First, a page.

[CentOS-virt] virt-preview repo for CentOS?
dario.faggioli at citrix.com
Wed Aug 20 13:42:07 UTC 2014
On mer, 2014-08-20 at 12:07 +0100, Karanbir Singh wrote:
> On 08/11/2014 06:58 PM, George Dunlap wrote:
> > On Mon, Aug 11, 2014 at 12:01 PM, Russell Bryant <rbryant at redhat.com> wrote:
> >> That's right. We want to test OpenStack with bleeding edge versions of
> >> libvirt and qemu, but want the underlying OS to be something supported
> >> for a longer period of time than a given Fedora release. CentOS + a
> >> testing repo with that software included would be perfect.
> > But on the whole, it sounds like your goals and the goals of the Virt
> > SIG are at odds. The Virt SIG wants to provide a stable base; the
> > "(1)" group of people mentioned in the Fedora virt-preview wiki page.
> > As it happens, we plan on updating our libvirt package fairly
> > frequently at first; but that's just to get some important Xen
> > functionality in as soon as possible. Once the Xen functionality for
> > libvirt has stabilized, we'll probably stop. Our plan for qemu was to
> > re-build the exact RHEL package, but with snapshotting enabled.
> > What you're describing would essentially be a completely separate
> > project: designed for people (like yourselves) who want bleeding-edge
> > versions.
> could we do this as a part of a -testing or -next repo, but still be a
> part of the VirtSIG ? I think it would be great to see some of the
> upstream devel stuff being built and tested, specially if it can be
> automated. Needing to do this manually, and curate it locally would be
> quite hard.
FWIW, and AFAIUI, in Fedora, the vit-preview repository contains the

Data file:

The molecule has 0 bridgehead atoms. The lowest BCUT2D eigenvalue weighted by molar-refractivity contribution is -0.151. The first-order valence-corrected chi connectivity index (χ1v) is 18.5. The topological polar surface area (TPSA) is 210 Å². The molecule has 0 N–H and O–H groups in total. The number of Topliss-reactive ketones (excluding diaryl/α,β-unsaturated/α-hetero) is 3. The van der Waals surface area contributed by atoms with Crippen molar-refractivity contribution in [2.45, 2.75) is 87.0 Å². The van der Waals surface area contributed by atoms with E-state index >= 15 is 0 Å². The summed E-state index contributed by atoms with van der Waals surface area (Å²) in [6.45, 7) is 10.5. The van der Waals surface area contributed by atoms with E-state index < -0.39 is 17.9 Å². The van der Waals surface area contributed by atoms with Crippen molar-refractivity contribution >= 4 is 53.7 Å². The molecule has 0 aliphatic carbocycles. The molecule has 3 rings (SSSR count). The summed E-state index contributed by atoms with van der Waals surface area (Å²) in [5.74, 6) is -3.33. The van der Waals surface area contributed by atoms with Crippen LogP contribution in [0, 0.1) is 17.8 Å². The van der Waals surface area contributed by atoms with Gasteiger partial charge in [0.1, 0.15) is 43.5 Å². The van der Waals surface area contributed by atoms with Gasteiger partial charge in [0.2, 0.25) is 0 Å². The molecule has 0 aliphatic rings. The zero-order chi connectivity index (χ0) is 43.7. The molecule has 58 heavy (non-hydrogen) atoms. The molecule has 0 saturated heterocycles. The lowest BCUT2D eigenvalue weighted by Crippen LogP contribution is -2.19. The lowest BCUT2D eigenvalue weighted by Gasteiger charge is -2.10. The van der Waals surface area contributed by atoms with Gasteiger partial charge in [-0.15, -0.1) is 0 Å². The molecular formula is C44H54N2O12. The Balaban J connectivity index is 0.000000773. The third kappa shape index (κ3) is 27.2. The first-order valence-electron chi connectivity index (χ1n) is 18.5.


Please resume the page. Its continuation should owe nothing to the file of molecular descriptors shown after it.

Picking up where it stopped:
packages that will be part of the next to be released Fedora version
(codename 'rawhide'), built for the latest released Fedora version.
This means, right now, it contains the versions of the virt software
that will go in Fedora 21, build on and for Fedora 20. This is
particularly useful, for example, to catch possible regressions, as the
repo docs say themselves:
"Who might be interested in virt preview? It turns out there are four kinds of people in the world.
1) Users who want things to stay stable and who aren't necessarily expecting new features until they update to the next release of Fedora - these are people with just the updates repo enabled
2) Same as (1) but who are willing to help out testing updates for the whole distro in order to catch things before they hit the people in category (1) - these people have the updates and updates-testing repos enabled
3) Mostly the same as (1) or (2), but have a specific interest in testing new virt features and are willing to deal with virt regressions - these people enable the updates, updates-testing and preview repos
4) People who are interested in helping with Fedora <next> development in general, not just virt - these people run rawhide "
<<This happens because I choose it to happen!>> (Raistlin Majere)
Dario Faggioli, Ph.D, http://about.me/dario.faggioli
Senior Software Engineer, Citrix Systems R&D Ltd., Cambridge (UK)
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